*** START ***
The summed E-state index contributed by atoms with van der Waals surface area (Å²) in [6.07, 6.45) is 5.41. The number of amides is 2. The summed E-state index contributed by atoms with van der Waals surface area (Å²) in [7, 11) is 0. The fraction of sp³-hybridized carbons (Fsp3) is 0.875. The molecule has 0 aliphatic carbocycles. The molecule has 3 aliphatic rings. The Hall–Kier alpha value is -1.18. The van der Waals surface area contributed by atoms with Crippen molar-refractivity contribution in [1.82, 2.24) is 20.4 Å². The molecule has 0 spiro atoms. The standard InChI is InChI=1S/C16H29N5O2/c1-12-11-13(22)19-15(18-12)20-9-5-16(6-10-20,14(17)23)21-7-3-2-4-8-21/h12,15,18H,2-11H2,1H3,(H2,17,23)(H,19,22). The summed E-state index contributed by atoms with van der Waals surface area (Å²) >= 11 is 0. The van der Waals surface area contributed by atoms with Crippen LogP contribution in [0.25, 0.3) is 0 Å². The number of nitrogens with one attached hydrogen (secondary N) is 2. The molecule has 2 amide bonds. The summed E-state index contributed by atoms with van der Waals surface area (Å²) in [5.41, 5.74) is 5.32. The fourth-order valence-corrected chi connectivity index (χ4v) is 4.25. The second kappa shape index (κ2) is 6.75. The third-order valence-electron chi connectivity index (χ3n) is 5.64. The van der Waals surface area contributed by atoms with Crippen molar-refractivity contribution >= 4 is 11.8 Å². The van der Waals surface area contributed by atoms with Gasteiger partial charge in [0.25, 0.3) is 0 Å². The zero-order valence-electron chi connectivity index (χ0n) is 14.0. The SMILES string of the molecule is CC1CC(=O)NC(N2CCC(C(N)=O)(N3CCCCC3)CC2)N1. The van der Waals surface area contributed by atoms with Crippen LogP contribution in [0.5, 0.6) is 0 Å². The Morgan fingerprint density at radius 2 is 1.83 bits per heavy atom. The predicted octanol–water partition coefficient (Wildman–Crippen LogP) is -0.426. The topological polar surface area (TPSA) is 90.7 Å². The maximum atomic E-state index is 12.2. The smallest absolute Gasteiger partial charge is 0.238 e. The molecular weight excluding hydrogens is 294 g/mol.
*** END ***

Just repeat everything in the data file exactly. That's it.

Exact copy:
The summed E-state index contributed by atoms with van der Waals surface area (Å²) in [6.07, 6.45) is 5.41. The number of amides is 2. The summed E-state index contributed by atoms with van der Waals surface area (Å²) in [7, 11) is 0. The fraction of sp³-hybridized carbons (Fsp3) is 0.875. The molecule has 0 aliphatic carbocycles. The molecule has 3 aliphatic rings. The Hall–Kier alpha value is -1.18. The van der Waals surface area contributed by atoms with Crippen molar-refractivity contribution in [1.82, 2.24) is 20.4 Å². The molecule has 0 spiro atoms. The standard InChI is InChI=1S/C16H29N5O2/c1-12-11-13(22)19-15(18-12)20-9-5-16(6-10-20,14(17)23)21-7-3-2-4-8-21/h12,15,18H,2-11H2,1H3,(H2,17,23)(H,19,22). The summed E-state index contributed by atoms with van der Waals surface area (Å²) >= 11 is 0. The van der Waals surface area contributed by atoms with Crippen LogP contribution in [0.25, 0.3) is 0 Å². The number of nitrogens with one attached hydrogen (secondary N) is 2. The molecule has 2 amide bonds. The summed E-state index contributed by atoms with van der Waals surface area (Å²) in [5.41, 5.74) is 5.32. The fourth-order valence-corrected chi connectivity index (χ4v) is 4.25. The second kappa shape index (κ2) is 6.75. The third-order valence-electron chi connectivity index (χ3n) is 5.64. The van der Waals surface area contributed by atoms with Crippen molar-refractivity contribution >= 4 is 11.8 Å². The van der Waals surface area contributed by atoms with Gasteiger partial charge in [0.25, 0.3) is 0 Å². The zero-order valence-electron chi connectivity index (χ0n) is 14.0. The SMILES string of the molecule is CC1CC(=O)NC(N2CCC(C(N)=O)(N3CCCCC3)CC2)N1. The van der Waals surface area contributed by atoms with Crippen LogP contribution in [0.5, 0.6) is 0 Å². The Morgan fingerprint density at radius 2 is 1.83 bits per heavy atom. The predicted octanol–water partition coefficient (Wildman–Crippen LogP) is -0.426. The topological polar surface area (TPSA) is 90.7 Å². The maximum atomic E-state index is 12.2. The smallest absolute Gasteiger partial charge is 0.238 e. The molecular weight excluding hydrogens is 294 g/mol.